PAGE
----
Outstanding Contribution Award: The tables are turned as the Globes honours ever-popular snapper for his 30 years of pin-sharp focus on the industry. Ben Ireland reports
It was only when he heard the words “pictures” followed by “blond locks” spoken on stage that Steve Dunlop realised he was in focus in a different way at this year’s Globes.
The industry photographer, conference stalwart and the event’s official snapper was busy checking his camera settings when it dawned on him that the description of the recipient of the Outstanding Contribution Award – presented by Jeanette Harper of sponsor Avis – was him.
A standing ovation and rapturous round of applause followed as he embraced wife Kristina Wallen, founder of travel recruitment firm Harp Wallen.
“I’m in shock,” he told Travel Weekly in a brief break from his shift. “It’s the most amazing thing. I never expected anything like this, even when it was being read out.”
Dunlop, who took his first travel industry photograph in 1987 having previously specialised in the toys market, said the friendliness of the people in travel was the main reason he stuck around. He recalled how his work “snowballed”, with regular jobs for cruise lines, hotels, airlines and the trade press. And he has been snapping the Globe Travel Awards since 2010.
“The travel industry is one of the most friendly, sociable industries I have ever come across,” he said.
“There are just so many nice people actually enjoying what they are doing who feed off each other.”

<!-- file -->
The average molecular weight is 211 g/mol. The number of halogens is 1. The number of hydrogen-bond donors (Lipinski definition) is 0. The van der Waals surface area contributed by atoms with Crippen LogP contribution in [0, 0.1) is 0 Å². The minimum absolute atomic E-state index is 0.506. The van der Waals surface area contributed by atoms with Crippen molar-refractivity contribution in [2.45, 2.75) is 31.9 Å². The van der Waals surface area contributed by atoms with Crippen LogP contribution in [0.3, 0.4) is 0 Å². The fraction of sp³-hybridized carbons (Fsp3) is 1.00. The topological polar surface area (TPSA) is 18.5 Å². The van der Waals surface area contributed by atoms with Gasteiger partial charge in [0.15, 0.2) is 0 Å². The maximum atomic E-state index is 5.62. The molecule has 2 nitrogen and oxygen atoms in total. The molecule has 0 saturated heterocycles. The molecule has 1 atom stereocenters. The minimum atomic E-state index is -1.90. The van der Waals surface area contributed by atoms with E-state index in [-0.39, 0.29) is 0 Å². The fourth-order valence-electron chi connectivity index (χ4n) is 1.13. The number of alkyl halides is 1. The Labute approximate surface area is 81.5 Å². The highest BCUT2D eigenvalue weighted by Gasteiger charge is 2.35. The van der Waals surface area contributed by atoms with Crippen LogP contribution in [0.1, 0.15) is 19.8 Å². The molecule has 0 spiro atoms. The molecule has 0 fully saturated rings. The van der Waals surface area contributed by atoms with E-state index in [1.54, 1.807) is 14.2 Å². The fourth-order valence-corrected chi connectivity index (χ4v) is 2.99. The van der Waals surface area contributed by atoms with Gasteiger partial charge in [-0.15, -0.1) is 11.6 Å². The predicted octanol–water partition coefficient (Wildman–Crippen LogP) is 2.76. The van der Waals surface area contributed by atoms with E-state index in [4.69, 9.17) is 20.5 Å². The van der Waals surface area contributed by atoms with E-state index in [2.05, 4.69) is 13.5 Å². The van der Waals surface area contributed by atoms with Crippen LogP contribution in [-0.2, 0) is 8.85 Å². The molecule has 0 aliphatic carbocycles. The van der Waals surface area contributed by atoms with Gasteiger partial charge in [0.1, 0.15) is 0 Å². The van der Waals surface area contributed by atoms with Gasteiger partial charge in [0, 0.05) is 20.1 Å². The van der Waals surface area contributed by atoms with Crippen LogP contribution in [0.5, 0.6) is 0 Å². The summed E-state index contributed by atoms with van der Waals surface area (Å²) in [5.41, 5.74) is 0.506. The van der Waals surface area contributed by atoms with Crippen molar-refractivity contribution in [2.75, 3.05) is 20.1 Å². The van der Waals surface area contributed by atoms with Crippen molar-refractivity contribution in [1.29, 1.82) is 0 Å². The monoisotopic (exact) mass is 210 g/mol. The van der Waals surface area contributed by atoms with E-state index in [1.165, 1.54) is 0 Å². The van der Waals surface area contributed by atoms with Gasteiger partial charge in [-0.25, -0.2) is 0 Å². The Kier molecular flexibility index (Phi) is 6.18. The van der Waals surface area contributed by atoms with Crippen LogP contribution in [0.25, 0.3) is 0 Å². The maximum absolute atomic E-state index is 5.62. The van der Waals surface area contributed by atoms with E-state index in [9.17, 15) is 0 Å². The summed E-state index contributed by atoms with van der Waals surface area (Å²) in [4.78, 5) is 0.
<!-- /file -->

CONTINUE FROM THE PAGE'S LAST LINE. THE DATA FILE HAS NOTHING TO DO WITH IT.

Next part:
Known for his ‘jumping pictures’ at industry golf days, Dunlop has always “tried to avoid boring shots”. He said getting to know industry figures over the years had helped him relax his subjects so he could unleash his creativity.
He even helped Silverjet founder Lawrence Hunt gain investment for the airline with a daring photo of Hunt lying on a sofa on a runway, which attracted the attention of the financial press as well as the travel trade media.
Dunlop explained how photography has changed, from shipping colour films back from trade conferences to sending digital shots straight to social media.
On the evolution of style, he added: “There used to be a lot of staged shots, but these days it’s a lot more reportage-style.”
As well as his wife Kristina, without whom he said “I really wouldn’t be where I am”, Dunlop thanked Celebrity Cruises’ managing director Jo Rzymowska, P&O Cruises and Carnival UK PR director Michele Andjel, Travel Weekly’s events team, editor-inchief Lucy Huxley and managing editor Robin Searle, as well as veteran trade journalist Phil Davies for their support.
“A lot of people have been very loyal and shown a lot of trust in me over the years,” he said.
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